Pillay blames politics for debacle

Hockey stalwart Dhanraj Pillay, on Thursday, blamed poor selection and lack of commitment from the players for the Indian team’s debacle in the London Olympics.

According to Pillay, the players should have played with a lot more responsibility. “It has never happened that we’ve had five consecutive losses. The players have to be blamed for this. If not 100 per cent, they should have given at least their 40-50 per cent in every match,” said Pillay during the ‘Cheer for Champions’ panel discussion.

Pillay said the players should not have made tall claims before going to the Olympics. He alleged some main players were not selected due to politics.

“The country is losing because of the fight between Hockey India (HI) and the Indian Hockey Federation (IHF),” he said.

The famed striker said it was high time the Union Sports Ministry took the final call. “The HI and IHF officials should be called together and a new federation should be formed. Hockey players should be included in the administration of the sport,” he said.

‘Tried our best’

Speaking about her journey at the London Olympics, badminton player Ashwini Ponappa said she and her doubles partner G. Jwala had given their best.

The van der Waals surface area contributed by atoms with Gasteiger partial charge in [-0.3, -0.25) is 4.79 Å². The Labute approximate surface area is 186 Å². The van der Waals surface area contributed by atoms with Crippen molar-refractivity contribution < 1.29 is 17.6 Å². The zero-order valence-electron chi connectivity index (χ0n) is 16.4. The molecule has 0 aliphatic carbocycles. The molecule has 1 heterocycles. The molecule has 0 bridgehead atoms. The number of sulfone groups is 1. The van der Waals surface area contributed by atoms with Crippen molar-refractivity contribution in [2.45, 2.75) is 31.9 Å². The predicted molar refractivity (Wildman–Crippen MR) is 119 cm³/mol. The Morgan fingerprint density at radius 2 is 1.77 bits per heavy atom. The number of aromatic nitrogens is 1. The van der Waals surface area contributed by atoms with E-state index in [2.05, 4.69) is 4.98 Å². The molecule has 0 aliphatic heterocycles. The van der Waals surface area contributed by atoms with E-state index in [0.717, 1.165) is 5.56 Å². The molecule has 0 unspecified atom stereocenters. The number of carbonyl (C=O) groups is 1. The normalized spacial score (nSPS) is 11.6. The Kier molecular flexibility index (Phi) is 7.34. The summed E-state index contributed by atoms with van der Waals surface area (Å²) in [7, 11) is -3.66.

“Our first match was bad. But the second and third matches were good. Japan was supposed to beat Chinese Taipei. If that had happened, we would have become second (and qualified). Unfortunately, it was pre-decided. They (Japan) had the easier option of losing (to Chinese Taipei) so that they could meet China at a later stage,” said Ashwini.

Ashwini expressed her disapproval of the group format in the Olympics and expressed hoped that it would be rectified in future.

Former India cricket captain Dilip Vengsarkar, prominent footballer I.M. Vijayan and cricketer Anjum Chopra stressed on the importance of crowd support for any sportsperson. “In the 1983 World Cup final, even after being bowled out for 183, we won because of crowd support. Lots of Indians based in England cheered us,” said Vengsarkar.

Anjum said crowd support was an “external motivation which helps when a player is a little down.”

Pillay said cheering spectators in the stands always enhanced the confidence of a player, while Ashwini recalled how she enjoyed performing before the home crowd during the 2010 CWG.

A survey report, TenVicks Report: Measuring India’s Cheer Quotient, was released on the occasion. According to the survey, 14 per cent sportspersons believed that Indian people stood by them even when they were losing as compared to 42 per cent in England and 36 per cent in Australia.

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Printable version | Jul 7, 2020 2:46:27 PM |

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